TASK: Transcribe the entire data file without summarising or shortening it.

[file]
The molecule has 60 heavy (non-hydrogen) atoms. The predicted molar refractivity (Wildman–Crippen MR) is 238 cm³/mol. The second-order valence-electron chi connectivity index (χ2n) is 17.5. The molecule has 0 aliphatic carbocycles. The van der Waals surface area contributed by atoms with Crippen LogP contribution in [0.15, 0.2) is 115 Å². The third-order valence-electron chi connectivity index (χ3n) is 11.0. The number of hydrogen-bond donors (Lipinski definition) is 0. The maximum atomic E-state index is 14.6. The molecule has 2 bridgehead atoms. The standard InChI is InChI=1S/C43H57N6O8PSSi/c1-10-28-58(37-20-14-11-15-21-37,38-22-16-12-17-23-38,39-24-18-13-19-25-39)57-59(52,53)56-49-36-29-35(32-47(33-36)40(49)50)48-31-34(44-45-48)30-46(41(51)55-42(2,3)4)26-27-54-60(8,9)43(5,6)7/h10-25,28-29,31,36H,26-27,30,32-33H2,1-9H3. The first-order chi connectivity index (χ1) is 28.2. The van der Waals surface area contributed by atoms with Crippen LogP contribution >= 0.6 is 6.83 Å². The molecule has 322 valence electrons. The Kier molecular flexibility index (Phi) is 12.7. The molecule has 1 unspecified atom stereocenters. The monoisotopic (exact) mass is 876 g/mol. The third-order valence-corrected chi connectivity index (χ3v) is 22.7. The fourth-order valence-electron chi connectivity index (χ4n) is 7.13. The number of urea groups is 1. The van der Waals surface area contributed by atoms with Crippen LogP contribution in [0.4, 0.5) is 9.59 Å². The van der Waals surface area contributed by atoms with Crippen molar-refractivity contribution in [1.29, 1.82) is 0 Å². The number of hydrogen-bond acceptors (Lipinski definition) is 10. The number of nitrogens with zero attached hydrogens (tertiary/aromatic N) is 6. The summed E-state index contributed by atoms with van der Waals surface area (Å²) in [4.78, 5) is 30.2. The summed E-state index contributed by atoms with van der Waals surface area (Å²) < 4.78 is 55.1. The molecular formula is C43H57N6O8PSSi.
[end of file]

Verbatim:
The molecule has 60 heavy (non-hydrogen) atoms. The predicted molar refractivity (Wildman–Crippen MR) is 238 cm³/mol. The second-order valence-electron chi connectivity index (χ2n) is 17.5. The molecule has 0 aliphatic carbocycles. The van der Waals surface area contributed by atoms with Crippen LogP contribution in [0.15, 0.2) is 115 Å². The third-order valence-electron chi connectivity index (χ3n) is 11.0. The number of hydrogen-bond donors (Lipinski definition) is 0. The maximum atomic E-state index is 14.6. The molecule has 2 bridgehead atoms. The standard InChI is InChI=1S/C43H57N6O8PSSi/c1-10-28-58(37-20-14-11-15-21-37,38-22-16-12-17-23-38,39-24-18-13-19-25-39)57-59(52,53)56-49-36-29-35(32-47(33-36)40(49)50)48-31-34(44-45-48)30-46(41(51)55-42(2,3)4)26-27-54-60(8,9)43(5,6)7/h10-25,28-29,31,36H,26-27,30,32-33H2,1-9H3. The first-order chi connectivity index (χ1) is 28.2. The van der Waals surface area contributed by atoms with Crippen LogP contribution >= 0.6 is 6.83 Å². The molecule has 322 valence electrons. The Kier molecular flexibility index (Phi) is 12.7. The molecule has 1 unspecified atom stereocenters. The monoisotopic (exact) mass is 876 g/mol. The third-order valence-corrected chi connectivity index (χ3v) is 22.7. The fourth-order valence-electron chi connectivity index (χ4n) is 7.13. The number of urea groups is 1. The van der Waals surface area contributed by atoms with Crippen LogP contribution in [0.4, 0.5) is 9.59 Å². The van der Waals surface area contributed by atoms with Crippen molar-refractivity contribution in [1.29, 1.82) is 0 Å². The number of hydrogen-bond acceptors (Lipinski definition) is 10. The number of nitrogens with zero attached hydrogens (tertiary/aromatic N) is 6. The summed E-state index contributed by atoms with van der Waals surface area (Å²) in [4.78, 5) is 30.2. The summed E-state index contributed by atoms with van der Waals surface area (Å²) < 4.78 is 55.1. The molecular formula is C43H57N6O8PSSi.